DoD Needs More Flexible Civilian Workforce, Official Says
By Gerry J. Gilmore
American Forces Press Service
WASHINGTON, March 3, 2006 One day senior defense civilians could perform jobs now only filled by generals or admirals, and rank-and-file civilians could be deployed overseas to free up military members for combat-related duties, a senior DoD civilian said here today.
"We need to be more deliberate in our thinking about the roles of each of those (positions) and where they are somewhat interchangeable," Patricia S. Bradshaw, deputy undersecretary of defense for civilian personnel policy, said during an American Forces Press Service interview.
A senior civilian personnel expert with 27 years of DoD and Navy service, Bradshaw worked in the corporate world for six years after she retired from the government in 1999. She came back to DoD to help its workforce become more capable and relevant in the post-Sept. 11 era.
The Defense Department is looking to private-industry models to transform its management policies for senior-level and rank-and-file civilians so they can become a more capable and flexible workforce, Bradshaw said. For example, corporations rely on business executives with broad experience to oversee many kinds of enterprises, rather than tapping managers possessing expertise in narrow specialties, she said.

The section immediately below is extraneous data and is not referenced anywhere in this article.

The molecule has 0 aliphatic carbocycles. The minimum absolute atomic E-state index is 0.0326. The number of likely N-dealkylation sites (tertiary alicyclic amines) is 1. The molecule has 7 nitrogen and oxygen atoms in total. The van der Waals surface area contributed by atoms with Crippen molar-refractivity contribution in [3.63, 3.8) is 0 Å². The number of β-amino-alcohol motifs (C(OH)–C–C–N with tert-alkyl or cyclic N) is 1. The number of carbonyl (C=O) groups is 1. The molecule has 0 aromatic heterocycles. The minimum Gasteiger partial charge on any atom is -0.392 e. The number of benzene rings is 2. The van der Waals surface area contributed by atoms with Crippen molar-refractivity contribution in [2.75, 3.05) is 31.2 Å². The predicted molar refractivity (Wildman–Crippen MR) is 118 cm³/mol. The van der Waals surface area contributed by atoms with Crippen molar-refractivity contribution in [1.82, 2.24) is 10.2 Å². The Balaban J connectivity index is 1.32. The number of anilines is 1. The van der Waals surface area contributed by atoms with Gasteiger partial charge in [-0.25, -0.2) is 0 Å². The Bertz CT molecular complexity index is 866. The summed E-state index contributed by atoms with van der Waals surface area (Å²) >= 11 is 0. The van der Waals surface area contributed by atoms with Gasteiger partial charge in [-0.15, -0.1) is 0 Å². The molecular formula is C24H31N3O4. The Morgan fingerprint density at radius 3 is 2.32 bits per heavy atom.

DoD also wants its civilians to learn new skills so they can be more flexible and available to be deployed anywhere in the world, Bradshaw said.
Military leaders need to be engaged in "managing the troops," Bradshaw said, rather than pulling duty that can be performed by civilian counterparts.
This brave new world of military-civilian interchangeability hasn't arrived yet, Bradshaw noted, because the current culture is still immersed in old-style thinking. "We have not left our comfort zone," Bradshaw acknowledged.
Today, "if you try to select someone who comes with an enterprise view of the world, who has experience in joint matters, the military will beat out the civilian (candidate) every time, because we haven't been deliberate in that."
It's time "to fix that," Bradshaw said, "not only at the Senior Executive Service level, but as we think about how we 'grow' our people below the SES level and prepare them for those jobs."